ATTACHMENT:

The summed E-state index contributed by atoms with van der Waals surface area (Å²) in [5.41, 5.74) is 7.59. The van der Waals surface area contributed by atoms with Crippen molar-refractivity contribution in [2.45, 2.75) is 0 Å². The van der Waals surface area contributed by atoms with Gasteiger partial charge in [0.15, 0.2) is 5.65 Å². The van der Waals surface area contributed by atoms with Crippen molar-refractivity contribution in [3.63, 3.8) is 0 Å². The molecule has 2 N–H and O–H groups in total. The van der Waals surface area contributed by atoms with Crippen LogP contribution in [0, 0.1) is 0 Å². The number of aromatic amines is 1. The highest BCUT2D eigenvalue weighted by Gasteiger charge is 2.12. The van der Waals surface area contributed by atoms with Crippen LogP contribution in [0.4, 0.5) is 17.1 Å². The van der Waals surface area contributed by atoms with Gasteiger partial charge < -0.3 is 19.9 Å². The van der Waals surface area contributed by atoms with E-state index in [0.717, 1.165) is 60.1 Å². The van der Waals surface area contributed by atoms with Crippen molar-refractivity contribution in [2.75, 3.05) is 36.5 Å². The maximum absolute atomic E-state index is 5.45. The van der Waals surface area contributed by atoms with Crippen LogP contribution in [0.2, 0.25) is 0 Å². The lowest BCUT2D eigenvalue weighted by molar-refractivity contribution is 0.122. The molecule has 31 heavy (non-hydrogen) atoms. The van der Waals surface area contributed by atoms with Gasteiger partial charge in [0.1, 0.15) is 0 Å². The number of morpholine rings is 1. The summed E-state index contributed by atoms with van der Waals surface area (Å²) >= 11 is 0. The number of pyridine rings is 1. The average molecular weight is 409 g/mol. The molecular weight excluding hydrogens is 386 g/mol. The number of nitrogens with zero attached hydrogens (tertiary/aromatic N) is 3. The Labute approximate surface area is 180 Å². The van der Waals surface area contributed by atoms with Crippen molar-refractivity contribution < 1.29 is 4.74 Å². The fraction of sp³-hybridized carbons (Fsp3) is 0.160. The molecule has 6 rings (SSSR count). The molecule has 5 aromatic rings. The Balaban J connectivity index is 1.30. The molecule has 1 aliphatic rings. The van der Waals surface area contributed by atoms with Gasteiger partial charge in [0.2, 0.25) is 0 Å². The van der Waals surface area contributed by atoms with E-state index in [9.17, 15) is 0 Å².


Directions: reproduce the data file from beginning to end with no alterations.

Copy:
The summed E-state index contributed by atoms with van der Waals surface area (Å²) in [5.41, 5.74) is 7.59. The van der Waals surface area contributed by atoms with Crippen molar-refractivity contribution in [2.45, 2.75) is 0 Å². The van der Waals surface area contributed by atoms with Gasteiger partial charge in [0.15, 0.2) is 5.65 Å². The van der Waals surface area contributed by atoms with Crippen molar-refractivity contribution in [3.63, 3.8) is 0 Å². The molecule has 2 N–H and O–H groups in total. The van der Waals surface area contributed by atoms with Crippen LogP contribution in [0, 0.1) is 0 Å². The number of aromatic amines is 1. The highest BCUT2D eigenvalue weighted by Gasteiger charge is 2.12. The van der Waals surface area contributed by atoms with Crippen LogP contribution in [0.4, 0.5) is 17.1 Å². The van der Waals surface area contributed by atoms with Gasteiger partial charge < -0.3 is 19.9 Å². The van der Waals surface area contributed by atoms with E-state index in [0.717, 1.165) is 60.1 Å². The van der Waals surface area contributed by atoms with Crippen molar-refractivity contribution in [2.75, 3.05) is 36.5 Å². The maximum absolute atomic E-state index is 5.45. The van der Waals surface area contributed by atoms with Crippen LogP contribution in [0.2, 0.25) is 0 Å². The lowest BCUT2D eigenvalue weighted by molar-refractivity contribution is 0.122. The molecule has 31 heavy (non-hydrogen) atoms. The van der Waals surface area contributed by atoms with Gasteiger partial charge in [0.1, 0.15) is 0 Å². The number of morpholine rings is 1. The summed E-state index contributed by atoms with van der Waals surface area (Å²) >= 11 is 0. The number of pyridine rings is 1. The average molecular weight is 409 g/mol. The molecular weight excluding hydrogens is 386 g/mol. The number of nitrogens with zero attached hydrogens (tertiary/aromatic N) is 3. The Labute approximate surface area is 180 Å². The van der Waals surface area contributed by atoms with Crippen molar-refractivity contribution < 1.29 is 4.74 Å². The fraction of sp³-hybridized carbons (Fsp3) is 0.160. The molecule has 6 rings (SSSR count). The molecule has 5 aromatic rings. The Balaban J connectivity index is 1.30. The molecule has 1 aliphatic rings. The van der Waals surface area contributed by atoms with Gasteiger partial charge in [0.2, 0.25) is 0 Å². The van der Waals surface area contributed by atoms with E-state index in [9.17, 15) is 0 Å².